Image Credit: FDA.
A growing number of scientists are realizing that biological and physiological differences between—and even among—species are leading to failures in the development of safe and effective medicines.
Scientists from a variety of backgrounds are working to develop better methods to evaluate safety. And they have been successful in elevating our abilities to investigate how investigational new medicines interact with human cells, tissues, and biological and physiological processes.
As is often the case, law and policy did not keep pace with science. Now, we are at a standstill, where many of these so called “human-based” scientific approaches already exist for evaluating medicinal safety, such as organ chips and computational methods, but they have not been fully utilized for multiple reasons.
One main hindrance is Food and Drug Administration (FDA) regulations.
Before the regulated industry can be expected to implement a new approach to answering a regulatory question for the FDA, industry must be confident that the FDA will accept the new approach.
One step towards implementation is regulators clearly communicating that human-based approaches, such as advanced in vitro and in silico approaches, are accepted if sufficiently evaluated. FDA may start this communication by broadening the regulations that currently require animal data.
FDA staff have stated informally at meetings, that the agency retains discretion to accept modern approaches to assessing safety that do not use animals. Certainly, the law of the land allows it.
The Federal Food, Drug, and Cosmetic Act (FFDCA) is the United States law that gives FDA the authority to regulate drugs. The FFDCA does not mandate animal data for pharmaceutical development. Rather, this mandate arises from FDA promulgated regulations.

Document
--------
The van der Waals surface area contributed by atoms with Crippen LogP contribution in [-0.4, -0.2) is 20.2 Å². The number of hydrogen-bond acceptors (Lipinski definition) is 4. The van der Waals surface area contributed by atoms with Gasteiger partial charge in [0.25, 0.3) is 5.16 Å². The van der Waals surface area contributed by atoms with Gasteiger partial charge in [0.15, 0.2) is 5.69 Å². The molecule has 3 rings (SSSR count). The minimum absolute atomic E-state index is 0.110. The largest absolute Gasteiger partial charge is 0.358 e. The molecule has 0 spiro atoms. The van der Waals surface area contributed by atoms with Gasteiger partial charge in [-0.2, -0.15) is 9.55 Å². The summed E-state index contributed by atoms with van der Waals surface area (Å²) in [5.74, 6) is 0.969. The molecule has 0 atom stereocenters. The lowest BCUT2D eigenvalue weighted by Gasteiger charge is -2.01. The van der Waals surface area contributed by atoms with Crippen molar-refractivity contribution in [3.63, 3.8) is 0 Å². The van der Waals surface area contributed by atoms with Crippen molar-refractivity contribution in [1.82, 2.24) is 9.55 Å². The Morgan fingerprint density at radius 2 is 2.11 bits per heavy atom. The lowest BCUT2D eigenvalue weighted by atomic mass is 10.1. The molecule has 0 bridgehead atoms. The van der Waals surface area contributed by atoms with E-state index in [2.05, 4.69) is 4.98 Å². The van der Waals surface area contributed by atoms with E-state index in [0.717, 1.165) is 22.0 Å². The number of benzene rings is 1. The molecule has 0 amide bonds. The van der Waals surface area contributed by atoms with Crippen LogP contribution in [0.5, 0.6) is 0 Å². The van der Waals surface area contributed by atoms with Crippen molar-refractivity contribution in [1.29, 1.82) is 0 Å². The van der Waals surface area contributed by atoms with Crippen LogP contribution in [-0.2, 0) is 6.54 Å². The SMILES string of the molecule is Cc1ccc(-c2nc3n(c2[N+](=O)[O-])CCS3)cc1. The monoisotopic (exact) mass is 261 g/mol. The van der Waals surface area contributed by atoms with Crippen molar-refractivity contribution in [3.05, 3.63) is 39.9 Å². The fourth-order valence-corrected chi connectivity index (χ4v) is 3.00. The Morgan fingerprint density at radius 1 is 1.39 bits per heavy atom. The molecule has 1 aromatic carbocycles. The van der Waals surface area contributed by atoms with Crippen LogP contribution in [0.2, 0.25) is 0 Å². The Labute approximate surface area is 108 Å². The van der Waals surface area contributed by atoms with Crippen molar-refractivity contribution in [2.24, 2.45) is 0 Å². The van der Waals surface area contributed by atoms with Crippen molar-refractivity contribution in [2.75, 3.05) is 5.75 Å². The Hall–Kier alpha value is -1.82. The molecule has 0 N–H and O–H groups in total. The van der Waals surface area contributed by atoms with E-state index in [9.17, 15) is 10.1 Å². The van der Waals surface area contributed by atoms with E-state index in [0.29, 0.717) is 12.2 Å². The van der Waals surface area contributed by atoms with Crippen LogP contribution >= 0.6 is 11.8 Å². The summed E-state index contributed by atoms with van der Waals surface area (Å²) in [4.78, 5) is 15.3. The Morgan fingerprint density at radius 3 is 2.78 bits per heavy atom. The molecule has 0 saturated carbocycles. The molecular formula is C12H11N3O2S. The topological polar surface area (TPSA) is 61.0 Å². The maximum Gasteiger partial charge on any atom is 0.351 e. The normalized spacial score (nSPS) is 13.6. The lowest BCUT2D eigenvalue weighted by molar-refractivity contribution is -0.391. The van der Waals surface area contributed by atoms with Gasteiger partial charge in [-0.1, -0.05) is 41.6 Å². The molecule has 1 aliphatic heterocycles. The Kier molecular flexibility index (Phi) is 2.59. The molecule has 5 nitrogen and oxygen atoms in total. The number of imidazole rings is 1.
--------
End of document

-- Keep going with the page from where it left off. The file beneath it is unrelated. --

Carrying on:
In September 2017, an FDA blog announced that a Regulatory Reform Task Force would review agency regulations and requested input on regulations that need to be modified or repealed because they place an burden on the regulated community. This was the opportunity we needed, as we had already been recommending that FDA broaden regulations that currently require animal data to also allow for the use of modern approaches that are based in human biology and physiology.
We combed through the Code of Federal Regulations and ultimately identified 235 regulations that should be changed because they place a burden on industry to use animals, even if a more predictive or cost-effective approach is available.
Our suggestions should be adopted because they remove this burden, help ensure the longevity of the regulation in the face of rapidly advancing science, and will help FDA improve product safety and meet its goal of replacing and reducing animal testing.
Making the proposed regulation changes would be consistent with FDA’s own participation in the National Institutes of Health (NIH) and Defense Advanced Research Projects Agency (DARPA) tissue chip collaborations and the vision for advancing the methods available to drug sponsors through FDA’s own Predictive Toxicology Roadmap.
Bookmark our Good Science Digest to stay updated on how the Regulatory Reform Task Force and FDA responds to our input.